As Louis Gray pointed out, until you participate (comment, like, follow), you are barely scratching the surface.

    Initially, I was aghast at the fragmented commenting system but now I am coming round to believe this is a positive advantage.

    Search is a great addition too.

  13. Jake Says:

    @Andy C: I noticed you were out there commenting. We share several of the same experiences. When I started with FriendFeed, it didn’t seem to have much appeal, aside from the lifestream, which it turns out, isn’t that key for me.

    A few things I like:
    1) the new features come quickly and are seamless
    2) the founders are actively engaged on FF and elsewhere (like here!)
    3) it’s the same old voices (Scoble, Arrington, etc.), plus a bunch of new ones that are interesting (Voyagerfan5761)
    4) the commenting system rules because I no longer have to keep track of my comments on various blogs or use a third party

    I was a bit worried that it would overwhelmed by a surge of new members, raising the noise level, but the controls seem pretty good so far.

    FriendFeed augments other stuff I already use, too, which is good. I’ve stopped using Facebook because Twitter is more dynamic with essentially the same network. FriendFeed doesn’t make me want to stop using Twitter.

  14. Jake Says:

    @Andy C: I noticed you were out there commenting. We share several of the same experiences. When I started with FriendFeed, it didn’t seem to have much appeal, aside from the lifestream, which it turns out, isn’t that key for me.

    A few things I like:
    1) the new features come quickly and are seamless
    2) the founders are actively engaged on FF and elsewhere (like here!)
    3) it’s the same old voices (Scoble, Arrington, etc.), plus a bunch of new ones that are interesting (Voyagerfan5761)
    4) the commenting system rules because I no longer have to keep track of my comments on various blogs or use a third party

    I was a bit worried that it would overwhelmed by a surge of new members, raising the noise level, but the controls seem pretty good so far.

    FriendFeed augments other stuff I already use, too, which is good. I’ve stopped using Facebook because Twitter is more dynamic with essentially the same network. FriendFeed doesn’t make me want to stop using Twitter.

  15. christophe Says:

    One thing that make me a little uneasy is the commenting: this mean that on an article you publish, you start to have two conversations: one on your blog and on the FriendFeed. And the last one is out of your blog, so does not necessarily bring traffic to your site.

  16. christophe Says:

    One thing that make me a little uneasy is the commenting: this mean that on an article you publish, you start to have two conversations: one on your blog and on the FriendFeed. And the last one is out of your blog, so does not necessarily bring traffic to your site.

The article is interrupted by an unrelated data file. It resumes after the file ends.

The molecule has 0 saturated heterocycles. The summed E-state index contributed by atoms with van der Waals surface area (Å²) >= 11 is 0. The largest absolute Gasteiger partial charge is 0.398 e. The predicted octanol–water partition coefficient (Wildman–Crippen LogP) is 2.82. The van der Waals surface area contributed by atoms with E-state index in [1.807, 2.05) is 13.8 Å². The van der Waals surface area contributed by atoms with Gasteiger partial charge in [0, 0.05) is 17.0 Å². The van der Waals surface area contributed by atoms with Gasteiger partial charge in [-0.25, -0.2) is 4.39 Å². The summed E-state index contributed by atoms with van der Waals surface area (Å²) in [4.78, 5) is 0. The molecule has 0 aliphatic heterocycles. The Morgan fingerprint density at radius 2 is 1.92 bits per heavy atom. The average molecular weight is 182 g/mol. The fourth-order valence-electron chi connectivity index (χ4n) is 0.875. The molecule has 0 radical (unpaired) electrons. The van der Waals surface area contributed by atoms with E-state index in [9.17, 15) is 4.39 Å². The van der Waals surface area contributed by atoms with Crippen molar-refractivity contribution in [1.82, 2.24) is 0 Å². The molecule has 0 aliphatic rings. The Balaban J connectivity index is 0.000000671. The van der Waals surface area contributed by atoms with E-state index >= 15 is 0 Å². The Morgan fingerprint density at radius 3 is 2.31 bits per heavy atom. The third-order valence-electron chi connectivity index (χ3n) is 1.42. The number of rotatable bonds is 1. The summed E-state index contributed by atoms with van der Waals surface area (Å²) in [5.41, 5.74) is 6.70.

17. Jake Says:

    @christophe: Both valid. From my own experience, the value of FF comments comes from extending my readership to include people who don’t already read here. I’m happy to maintain two comment streams (and maybe cross-populate them) if I can get more people to read my posts.

    I don’t concern myself with driving traffic here, for traffic’s sake. I prefer engaged readers to pageviews. Blogging about FF did cause a mini-spike though the last couple times. I think this is due to FF users clicking through. FF only shows the title, so you have to click through to read the content. That drives traffic.

    In both cases, you get the network effect of an expanded readership, which is gravy.

  18. Jake Says:

    @christophe: Both valid. From my own experience, the value of FF comments comes from extending my readership to include people who don’t already read here. I’m happy to maintain two comment streams (and maybe cross-populate them) if I can get more people to read my posts.

    I don’t concern myself with driving traffic here, for traffic’s sake. I prefer engaged readers to pageviews. Blogging about FF did cause a mini-spike though the last couple times. I think this is due to FF users clicking through. FF only shows the title, so you have to click through to read the content. That drives traffic.

    In both cases, you get the network effect of an expanded readership, which is gravy.

  19. christophe Says:

    Got your point: so you see the conversation on FF as a “teaser” to read the article.
    But, in the case of blog posts, I guess the user will first read the article before commenting, so he will comment on the blog itself, rather to come back to FF to comment.

  20. christophe Says:

    Got your point: so you see the conversation on FF as a “teaser” to read the article.
    But, in the case of blog posts, I guess the user will first read the article before commenting, so he will comment on the blog itself, rather to come back to FF to comment.

  21. Jake Says: